Over 150 Erasmus students heading for Prague for a term or a year of study at Charles University will find themselves living in Trója in the northern part of the city, the location of the 17th November Hall of Residence. Harry Rogers takes a look around an area that boasts not only cheap rooms in the university’s halls of accommodation but also some of the top tourist attractions with magnificent views across the city.
Trója, a quaint area around half an hour from the city centre of Prague, is an ideally-placed residence for an Erasmus student whilst they study at Charles University. Students residing in the 17th November halls of residence not only have relatively cheap and functional accommodation, with their own kitchens and bathrooms, but have brilliant access to public transport whether that be catching the 112 bus to the Nádraží Holešovice metro station or walking the scenic route over the bridge, taking just 14 minutes. The halls offer students in term time a party room in the cellars, a small convenience shop and a cafeteria, but the real thrill of living in Trója is outside of these four walls.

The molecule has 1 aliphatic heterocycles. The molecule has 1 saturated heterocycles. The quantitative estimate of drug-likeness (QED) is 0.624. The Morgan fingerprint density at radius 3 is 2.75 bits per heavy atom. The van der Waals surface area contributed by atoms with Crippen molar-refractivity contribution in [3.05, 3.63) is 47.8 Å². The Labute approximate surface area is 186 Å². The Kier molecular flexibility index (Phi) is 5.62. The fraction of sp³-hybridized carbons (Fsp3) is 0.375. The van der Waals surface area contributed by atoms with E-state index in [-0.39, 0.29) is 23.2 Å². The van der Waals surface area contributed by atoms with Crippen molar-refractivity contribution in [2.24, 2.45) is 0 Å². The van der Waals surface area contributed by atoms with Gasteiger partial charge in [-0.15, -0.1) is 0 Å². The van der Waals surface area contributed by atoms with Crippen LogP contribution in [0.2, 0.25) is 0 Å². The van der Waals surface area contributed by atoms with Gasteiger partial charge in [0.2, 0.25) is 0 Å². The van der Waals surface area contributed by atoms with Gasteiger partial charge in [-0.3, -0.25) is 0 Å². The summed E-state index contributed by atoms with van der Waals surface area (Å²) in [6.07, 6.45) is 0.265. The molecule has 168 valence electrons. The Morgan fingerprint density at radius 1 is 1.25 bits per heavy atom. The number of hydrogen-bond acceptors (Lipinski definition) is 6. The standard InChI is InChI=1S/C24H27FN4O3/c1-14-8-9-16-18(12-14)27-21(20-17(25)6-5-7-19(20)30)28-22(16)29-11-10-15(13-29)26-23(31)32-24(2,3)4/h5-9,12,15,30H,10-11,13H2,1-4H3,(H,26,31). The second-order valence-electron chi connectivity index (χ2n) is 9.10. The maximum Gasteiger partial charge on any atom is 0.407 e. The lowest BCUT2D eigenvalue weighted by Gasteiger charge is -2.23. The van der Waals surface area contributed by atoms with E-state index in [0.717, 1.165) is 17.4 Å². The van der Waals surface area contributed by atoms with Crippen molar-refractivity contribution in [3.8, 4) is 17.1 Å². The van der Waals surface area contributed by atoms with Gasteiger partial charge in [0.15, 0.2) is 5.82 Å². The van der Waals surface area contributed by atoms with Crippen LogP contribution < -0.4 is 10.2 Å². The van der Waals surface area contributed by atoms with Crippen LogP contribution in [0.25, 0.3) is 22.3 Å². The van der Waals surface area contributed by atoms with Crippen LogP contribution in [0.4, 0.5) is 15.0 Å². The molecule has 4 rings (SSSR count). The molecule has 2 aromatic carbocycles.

Just six stops away on the 112 bus will get you to Prague Zoo, voted through TripAdvisor as the fourth best zoo in the world. Founded by Jiří Janda, who dedicated several years of study at Charles University, Prague Zoo is quite simply breath-taking. Founded and declared a zoo officially in 1931, it has grown into a masterpiece attracting people from all over the world to its wonderful facilities. Charles University itself has contributed to the zoo over the years, most recently through the Faculty of Science, when it was able to invite award winning chimpanzee expert Dr. Jane Goodall to the zoo to give a talk in 2016. Charles University’s work with the zoo has aided in giving it a fantastic reputation on housing some of the rarest animals in the world.